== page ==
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After gaining 80K+ votes, Libertarian Chase Oliver sends message of expanding beyond two-party system

Chase Oliver pulled in a little more than 2% in Georgia's U.S. Senate race, helping force a runoff.

ATLANTA — Fresh off pulling more than 81,000 votes in Georgia's U.S. Senate election, roughly 2% of the vote, and helping force a runoff for a month from now, Libertarian candidate Chase Oliver said his goal had been to show there's more than just two choices in American politics - and his showing, he felt, proved that.

"To me the message is clear - 80,000-plus voters have decided that the two-party system does not represent them and they want a choice outside the two-party system," Oliver told 11Alive on Wednesday. "That says to me that we need to open up our democracy to more choices and more voices, so we have a more representative United States Senate and democracy overall."

Oliver ran on a platform that emphasized immigration and criminal justice reforms. Three other Libertarians in statewide races - Ryan Graham for lieutenant governor, David Raudabaugh for agriculture commissioner and Ted Metz for attorney general - also pulled in more than 2% of the vote. Metz in particular got more than 108,000 votes and nearly 3% (2.78%).

RELATED: Georgia Senate runoff timeline | How the process will go forward

The Senate candidate framed the results as a sign that the Libertarian Party has potential to further grow as a force in Georgia politics.

"So long as we're speaking a message that appeals to the voters, and we're going to the voters where they are and we're speaking a message that resonates with them, I think we're going to see continued growth in the Libertarian Party," he said. "It's up to us to provide that alternative to the two-party system and I think we're going to rise to that challenge."

Credit: Chase Oliver's website
Chase Oliver

The two-party system, he said, results in Democrats and Republicans "pushing themselves further away (from each other), and that puts them further away from the average voter."

Oliver advocated for a grassroots, door-to-door politics that he said helped him break through as a candidate.

"Get out and meet the voters exactly where they are and speak to their issues. Don't speak like you're a college professor, speak like you're somebody who's having a real conversation with people because that's what resonates," he said. "You have to be able to connect with a voter, and that's how they connect with your ideas. They have to connect with you as a person first."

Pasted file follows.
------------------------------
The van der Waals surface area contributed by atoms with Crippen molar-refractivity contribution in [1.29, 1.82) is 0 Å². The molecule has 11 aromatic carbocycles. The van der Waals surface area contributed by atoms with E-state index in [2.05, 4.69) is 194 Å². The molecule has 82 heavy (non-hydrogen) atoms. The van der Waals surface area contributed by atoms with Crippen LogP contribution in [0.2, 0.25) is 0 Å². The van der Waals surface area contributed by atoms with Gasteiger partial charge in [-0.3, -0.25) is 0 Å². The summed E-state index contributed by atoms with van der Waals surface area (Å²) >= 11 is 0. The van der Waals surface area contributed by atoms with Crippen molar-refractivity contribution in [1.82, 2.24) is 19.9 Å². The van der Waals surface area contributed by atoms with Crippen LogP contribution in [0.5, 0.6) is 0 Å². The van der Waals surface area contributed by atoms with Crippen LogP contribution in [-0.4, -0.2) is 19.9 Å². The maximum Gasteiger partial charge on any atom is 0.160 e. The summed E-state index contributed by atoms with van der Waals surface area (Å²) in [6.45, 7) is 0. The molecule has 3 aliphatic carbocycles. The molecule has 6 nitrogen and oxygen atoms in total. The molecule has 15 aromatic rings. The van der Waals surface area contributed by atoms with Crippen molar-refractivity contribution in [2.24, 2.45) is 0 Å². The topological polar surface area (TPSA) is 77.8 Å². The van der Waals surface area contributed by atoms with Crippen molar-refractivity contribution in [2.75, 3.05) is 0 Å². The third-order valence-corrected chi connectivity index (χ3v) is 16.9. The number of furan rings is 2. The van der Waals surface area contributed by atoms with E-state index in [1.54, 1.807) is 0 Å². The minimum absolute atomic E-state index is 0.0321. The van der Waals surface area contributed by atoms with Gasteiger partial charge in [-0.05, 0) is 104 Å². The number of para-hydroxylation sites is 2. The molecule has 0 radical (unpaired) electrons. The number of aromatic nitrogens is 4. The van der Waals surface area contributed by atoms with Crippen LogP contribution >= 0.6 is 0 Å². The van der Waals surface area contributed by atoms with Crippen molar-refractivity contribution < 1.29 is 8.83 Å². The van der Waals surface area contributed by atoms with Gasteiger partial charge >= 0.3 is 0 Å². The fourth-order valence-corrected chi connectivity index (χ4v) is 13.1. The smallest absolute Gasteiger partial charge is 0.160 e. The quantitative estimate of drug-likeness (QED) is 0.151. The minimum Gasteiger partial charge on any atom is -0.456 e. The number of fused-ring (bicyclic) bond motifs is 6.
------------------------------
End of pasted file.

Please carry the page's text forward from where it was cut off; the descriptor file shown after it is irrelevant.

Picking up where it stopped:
Oliver said he wasn't going to be endorsing either Sen. Raphael Warnock or Herschel Walker in the Dec. 6 runoff - "It's not my job to tell the voters where to place their vote and their trust," he said - but he does want to introduce either the Democrat or Republican to Libertarian voters, if they're open to it.

"I'm going to reach out to both campaigns and see if the want to come to a forum to speak to Libertarian voters, in long form, not one-minute debate answers, but actually have a conversation," he said. "I'm willing to facilitate that conversation so they can speak to the voters themselves."

Whether either remaining candidate takes him up on the offer may be a long shot, but in the meantime he stressed one of his preferred policies to avoid anymore runoffs altogether - ranked-choice voting.

The practice allows for people to essentially cast their runoff vote on a ballot the first try. A Ballotpedia explanation describes it this way

"If a candidate wins a majority of first-preference votes, he or she is declared the winner. If no candidate wins a majority of first-preference votes, the candidate with the fewest first-preference votes is eliminated. First-preference votes cast for the failed candidate are eliminated, lifting the second-preference choices indicated on those ballots. A new tally is conducted to determine whether any candidate has won a majority of the adjusted votes. The process is repeated until a candidate wins an outright majority."

Oliver said it's his hope that the Georgia legislature can make the idea - which is already done for overseas Georgia voters, so they don't have to request and try to mail a second ballot for a runoff - a reality.

"I think if we can get ranked-choice voting passed in the next legislative session, that will show that we want our democracy to be responsive," he said. "That we want more choice sand more voices for the voters, and also save the taxpayers time and money - and I say we should get it done."

To the more than 81,000 voters who cast a ballot for Oliver weighing what to do in the runoff, he said he would tell them to "pay attention to the two candidates that are left, listen to what they have to say, and if they speak a message that you agree with more than the other one, feel free to go vote."

Oliver said he wasn't thinking right now about running for office again, but that he was "really honored to get that 80,000 votes and be someone that 80,000 people could place their trust in, and I'm going to keep speaking the message of maximum freedom for every person."


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